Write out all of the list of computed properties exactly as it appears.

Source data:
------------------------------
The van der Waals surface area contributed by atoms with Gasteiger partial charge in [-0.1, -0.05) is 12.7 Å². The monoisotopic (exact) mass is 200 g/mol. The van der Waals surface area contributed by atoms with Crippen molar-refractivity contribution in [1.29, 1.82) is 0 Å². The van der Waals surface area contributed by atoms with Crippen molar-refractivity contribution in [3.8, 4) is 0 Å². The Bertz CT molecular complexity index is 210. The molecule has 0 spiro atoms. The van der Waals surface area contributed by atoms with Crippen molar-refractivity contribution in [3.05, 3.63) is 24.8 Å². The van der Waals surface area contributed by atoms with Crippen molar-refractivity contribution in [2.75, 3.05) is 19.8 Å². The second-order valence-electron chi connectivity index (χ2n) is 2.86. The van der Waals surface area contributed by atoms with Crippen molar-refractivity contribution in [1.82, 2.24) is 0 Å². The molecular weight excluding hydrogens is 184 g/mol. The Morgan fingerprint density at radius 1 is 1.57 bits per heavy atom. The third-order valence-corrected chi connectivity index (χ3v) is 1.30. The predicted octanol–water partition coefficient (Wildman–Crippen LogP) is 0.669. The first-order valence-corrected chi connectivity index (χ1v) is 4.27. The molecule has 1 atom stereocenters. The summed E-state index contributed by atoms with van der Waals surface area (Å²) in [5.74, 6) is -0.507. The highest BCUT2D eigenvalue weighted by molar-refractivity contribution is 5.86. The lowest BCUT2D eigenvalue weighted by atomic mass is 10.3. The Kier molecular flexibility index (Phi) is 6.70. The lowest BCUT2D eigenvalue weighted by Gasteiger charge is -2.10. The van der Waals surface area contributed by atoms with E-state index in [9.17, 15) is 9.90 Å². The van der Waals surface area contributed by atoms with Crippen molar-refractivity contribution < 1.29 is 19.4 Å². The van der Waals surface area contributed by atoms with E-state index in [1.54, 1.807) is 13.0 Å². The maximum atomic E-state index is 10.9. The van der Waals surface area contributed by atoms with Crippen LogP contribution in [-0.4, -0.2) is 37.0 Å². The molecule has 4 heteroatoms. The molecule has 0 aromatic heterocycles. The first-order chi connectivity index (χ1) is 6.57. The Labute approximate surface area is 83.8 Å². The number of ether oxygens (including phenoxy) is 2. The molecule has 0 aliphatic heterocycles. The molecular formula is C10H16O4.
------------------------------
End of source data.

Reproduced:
The van der Waals surface area contributed by atoms with Gasteiger partial charge in [-0.1, -0.05) is 12.7 Å². The monoisotopic (exact) mass is 200 g/mol. The van der Waals surface area contributed by atoms with Crippen molar-refractivity contribution in [1.29, 1.82) is 0 Å². The van der Waals surface area contributed by atoms with Crippen molar-refractivity contribution in [3.8, 4) is 0 Å². The Bertz CT molecular complexity index is 210. The molecule has 0 spiro atoms. The van der Waals surface area contributed by atoms with Crippen molar-refractivity contribution in [3.05, 3.63) is 24.8 Å². The van der Waals surface area contributed by atoms with Crippen molar-refractivity contribution in [2.75, 3.05) is 19.8 Å². The second-order valence-electron chi connectivity index (χ2n) is 2.86. The van der Waals surface area contributed by atoms with Crippen molar-refractivity contribution in [1.82, 2.24) is 0 Å². The molecular weight excluding hydrogens is 184 g/mol. The Morgan fingerprint density at radius 1 is 1.57 bits per heavy atom. The third-order valence-corrected chi connectivity index (χ3v) is 1.30. The predicted octanol–water partition coefficient (Wildman–Crippen LogP) is 0.669. The first-order valence-corrected chi connectivity index (χ1v) is 4.27. The molecule has 1 atom stereocenters. The summed E-state index contributed by atoms with van der Waals surface area (Å²) in [5.74, 6) is -0.507. The highest BCUT2D eigenvalue weighted by molar-refractivity contribution is 5.86. The lowest BCUT2D eigenvalue weighted by atomic mass is 10.3. The Kier molecular flexibility index (Phi) is 6.70. The lowest BCUT2D eigenvalue weighted by Gasteiger charge is -2.10. The van der Waals surface area contributed by atoms with E-state index in [9.17, 15) is 9.90 Å². The van der Waals surface area contributed by atoms with Crippen molar-refractivity contribution < 1.29 is 19.4 Å². The van der Waals surface area contributed by atoms with E-state index in [1.54, 1.807) is 13.0 Å². The maximum atomic E-state index is 10.9. The van der Waals surface area contributed by atoms with Crippen LogP contribution in [-0.4, -0.2) is 37.0 Å². The molecule has 4 heteroatoms. The molecule has 0 aromatic heterocycles. The first-order chi connectivity index (χ1) is 6.57. The Labute approximate surface area is 83.8 Å². The number of ether oxygens (including phenoxy) is 2. The molecule has 0 aliphatic heterocycles. The molecular formula is C10H16O4.